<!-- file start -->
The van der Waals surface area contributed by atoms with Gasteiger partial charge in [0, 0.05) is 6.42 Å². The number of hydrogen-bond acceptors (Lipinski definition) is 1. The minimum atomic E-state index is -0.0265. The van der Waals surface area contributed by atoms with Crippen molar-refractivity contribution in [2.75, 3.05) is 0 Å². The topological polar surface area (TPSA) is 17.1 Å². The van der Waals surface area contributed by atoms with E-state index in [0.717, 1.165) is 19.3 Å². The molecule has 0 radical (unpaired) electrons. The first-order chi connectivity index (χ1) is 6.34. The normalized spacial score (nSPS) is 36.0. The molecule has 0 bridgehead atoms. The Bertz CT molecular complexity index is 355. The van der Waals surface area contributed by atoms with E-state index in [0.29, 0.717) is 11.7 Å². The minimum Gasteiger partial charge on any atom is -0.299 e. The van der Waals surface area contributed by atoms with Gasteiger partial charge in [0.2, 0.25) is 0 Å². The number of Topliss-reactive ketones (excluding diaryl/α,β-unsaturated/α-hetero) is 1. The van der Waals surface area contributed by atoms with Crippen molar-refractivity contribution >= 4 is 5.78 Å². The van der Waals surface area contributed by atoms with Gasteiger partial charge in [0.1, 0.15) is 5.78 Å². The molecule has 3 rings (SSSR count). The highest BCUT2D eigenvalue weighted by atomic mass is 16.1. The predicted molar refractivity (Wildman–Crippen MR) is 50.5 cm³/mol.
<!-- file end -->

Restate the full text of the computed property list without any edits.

The van der Waals surface area contributed by atoms with Gasteiger partial charge in [0, 0.05) is 6.42 Å². The number of hydrogen-bond acceptors (Lipinski definition) is 1. The minimum atomic E-state index is -0.0265. The van der Waals surface area contributed by atoms with Crippen molar-refractivity contribution in [2.75, 3.05) is 0 Å². The topological polar surface area (TPSA) is 17.1 Å². The van der Waals surface area contributed by atoms with E-state index in [0.717, 1.165) is 19.3 Å². The molecule has 0 radical (unpaired) electrons. The first-order chi connectivity index (χ1) is 6.34. The normalized spacial score (nSPS) is 36.0. The molecule has 0 bridgehead atoms. The Bertz CT molecular complexity index is 355. The van der Waals surface area contributed by atoms with E-state index in [0.29, 0.717) is 11.7 Å². The minimum Gasteiger partial charge on any atom is -0.299 e. The van der Waals surface area contributed by atoms with Gasteiger partial charge in [0.2, 0.25) is 0 Å². The number of Topliss-reactive ketones (excluding diaryl/α,β-unsaturated/α-hetero) is 1. The van der Waals surface area contributed by atoms with Crippen molar-refractivity contribution >= 4 is 5.78 Å². The van der Waals surface area contributed by atoms with Gasteiger partial charge in [0.1, 0.15) is 5.78 Å². The molecule has 3 rings (SSSR count). The highest BCUT2D eigenvalue weighted by atomic mass is 16.1. The predicted molar refractivity (Wildman–Crippen MR) is 50.5 cm³/mol.